Photo credit to:

“Detective” by Ollie Olarte via Flickr.

Jeanne Ward is a Consultant and Personal Strategist who brings her knowledge of psychology, strategy and personal fulfillment to her current work. Jeanne started her career by helping mentally ill inmates to ‘get their lives back on track’ as they integrated back into society from jail in NYC. She leveraged this experience with a Social Work degree to manage teams who were supporting people trying to move back into the workforce. She later lived in Atlanta, GA and Frankfurt, Germany where she began consulting with nonprofit organizations to guide them on their strategy, volunteer development, and organizational development as well as to support the development of their leaders and board of directors. After the jolt of a divorce, Jeanne found herself doing a lot of soul-searching. Digging deep, she arrived at a new-found appreciation for herself and the world around her. This journey taught her that when we start with improving ourselves, the benefits multiply. Jeanne realized that her strengths of strategic thinking, relationship building, and implementation planning could be combined into her ongoing passion of personal leadership. Hence, her personal strategy work was born. Jeanne helps men and women between the ages of 35 and 55 who are fed up with their corporate jobs to create fulfilling professional and personal lives through the development of a personal strategic plan. This work ensures that her clients identify their professional and personal goals as well as create a plan to make those goals a reality. Jeanne is also the Executive Director of the Atlanta Road Trotters Kid’s Running Club, a nonprofit organization that provides a platform for children to build a foundation of running health and fitness which leads to a better connection to the organized running community as well as a strong foundation of Discipline, Self-Esteem, Respect and Team Work. She has also co-authored a workbook on networking, founded and organized the National Association of Social Workers-Georgia-sponsored ‘Social Service Career Network’ and organized a summit for the National Alliance for Mentally Ill attended by over 100 organizations from 6 Atlanta counties. Previously, she sat on the board of NASW GA as their Secretary as well as on the board of NAMI GA/DeKalb as their Co-President, was a senior consultant for the Georgia Center for Nonprofits and helped to run a capital campaign for an independent school. Jeanne has an MSW from Hunter School of Social Work (City University of New York), an MA in Forensic Psychology from John Jay College of Criminal Justice (City University of New York) and a BA in Psychology from Emory University. Jeanne lives in Atlanta with her ten-year-old son.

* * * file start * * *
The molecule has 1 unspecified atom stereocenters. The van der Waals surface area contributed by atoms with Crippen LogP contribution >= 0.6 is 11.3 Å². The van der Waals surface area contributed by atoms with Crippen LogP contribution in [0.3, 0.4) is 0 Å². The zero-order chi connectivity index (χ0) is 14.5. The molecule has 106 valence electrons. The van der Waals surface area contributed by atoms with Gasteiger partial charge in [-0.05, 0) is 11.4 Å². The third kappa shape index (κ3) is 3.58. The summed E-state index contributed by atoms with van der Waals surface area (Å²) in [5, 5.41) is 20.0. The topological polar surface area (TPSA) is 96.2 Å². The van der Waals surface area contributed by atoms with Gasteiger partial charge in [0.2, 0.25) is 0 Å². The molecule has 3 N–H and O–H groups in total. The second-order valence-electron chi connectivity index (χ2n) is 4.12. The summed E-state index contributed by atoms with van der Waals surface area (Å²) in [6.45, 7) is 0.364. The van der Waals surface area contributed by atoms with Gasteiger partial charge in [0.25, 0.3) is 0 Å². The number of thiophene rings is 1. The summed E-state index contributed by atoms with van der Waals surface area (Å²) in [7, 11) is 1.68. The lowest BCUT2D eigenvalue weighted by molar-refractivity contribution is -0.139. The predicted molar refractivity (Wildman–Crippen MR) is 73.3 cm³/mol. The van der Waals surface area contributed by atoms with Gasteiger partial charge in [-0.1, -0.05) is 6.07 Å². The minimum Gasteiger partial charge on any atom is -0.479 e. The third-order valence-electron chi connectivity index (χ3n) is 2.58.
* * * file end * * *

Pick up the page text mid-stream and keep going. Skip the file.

1. Wayne Hellquist Reply
    Very helpful information regarding the recruitment of prospective board members. I always encourage my clients to create a skills/experience/competencies matrix and use this to assess current board member attributes and to determine gaps in the makeup of the board. Furthermore, when assessing the gaps in the skills and experience of the current board and identifying the desired skills and experience of prospective board members, it is helpful to identify what the core strategies in the strategic plan are and recruit individuals who complement the plan. There is sometimes a tendency to recruit to fill current gaps rather than future needs.
    • admin Reply
      Thank you Wayne. I like what you said about creating a skills/experience/competencies matrix for your clients. That must assist them in reaching their board's goals. I agree that there is sometimes a tendency to recruit to fill current gaps rather than future needs. We are all sometimes just treading water to keep are heads above it! That is great that you are there to help nonprofits to float calmly rather than quickly tread the water!